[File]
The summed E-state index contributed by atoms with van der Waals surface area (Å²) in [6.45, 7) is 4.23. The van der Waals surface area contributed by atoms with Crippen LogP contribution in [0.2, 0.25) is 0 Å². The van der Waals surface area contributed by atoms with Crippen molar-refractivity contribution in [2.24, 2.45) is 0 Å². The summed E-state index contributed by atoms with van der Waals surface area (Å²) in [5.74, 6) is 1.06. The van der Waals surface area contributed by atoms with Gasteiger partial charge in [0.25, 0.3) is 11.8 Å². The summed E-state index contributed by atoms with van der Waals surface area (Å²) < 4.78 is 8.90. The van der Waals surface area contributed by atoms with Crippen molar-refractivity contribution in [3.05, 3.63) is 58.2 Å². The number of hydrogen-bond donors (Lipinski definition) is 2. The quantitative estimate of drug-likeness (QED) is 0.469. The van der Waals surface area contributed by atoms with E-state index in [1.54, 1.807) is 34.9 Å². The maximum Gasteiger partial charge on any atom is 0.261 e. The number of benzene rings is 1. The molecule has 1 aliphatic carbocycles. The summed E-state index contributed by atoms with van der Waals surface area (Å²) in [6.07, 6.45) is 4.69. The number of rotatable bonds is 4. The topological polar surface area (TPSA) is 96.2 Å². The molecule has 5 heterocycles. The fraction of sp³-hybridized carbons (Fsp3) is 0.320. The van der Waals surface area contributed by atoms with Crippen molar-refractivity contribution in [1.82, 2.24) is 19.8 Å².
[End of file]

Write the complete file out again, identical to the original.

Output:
The summed E-state index contributed by atoms with van der Waals surface area (Å²) in [6.45, 7) is 4.23. The van der Waals surface area contributed by atoms with Crippen LogP contribution in [0.2, 0.25) is 0 Å². The van der Waals surface area contributed by atoms with Crippen molar-refractivity contribution in [2.24, 2.45) is 0 Å². The summed E-state index contributed by atoms with van der Waals surface area (Å²) in [5.74, 6) is 1.06. The van der Waals surface area contributed by atoms with Gasteiger partial charge in [0.25, 0.3) is 11.8 Å². The summed E-state index contributed by atoms with van der Waals surface area (Å²) < 4.78 is 8.90. The van der Waals surface area contributed by atoms with Crippen molar-refractivity contribution in [3.05, 3.63) is 58.2 Å². The number of hydrogen-bond donors (Lipinski definition) is 2. The quantitative estimate of drug-likeness (QED) is 0.469. The van der Waals surface area contributed by atoms with E-state index in [1.54, 1.807) is 34.9 Å². The maximum Gasteiger partial charge on any atom is 0.261 e. The number of benzene rings is 1. The molecule has 1 aliphatic carbocycles. The summed E-state index contributed by atoms with van der Waals surface area (Å²) in [6.07, 6.45) is 4.69. The number of rotatable bonds is 4. The topological polar surface area (TPSA) is 96.2 Å². The molecule has 5 heterocycles. The fraction of sp³-hybridized carbons (Fsp3) is 0.320. The van der Waals surface area contributed by atoms with Crippen molar-refractivity contribution in [1.82, 2.24) is 19.8 Å².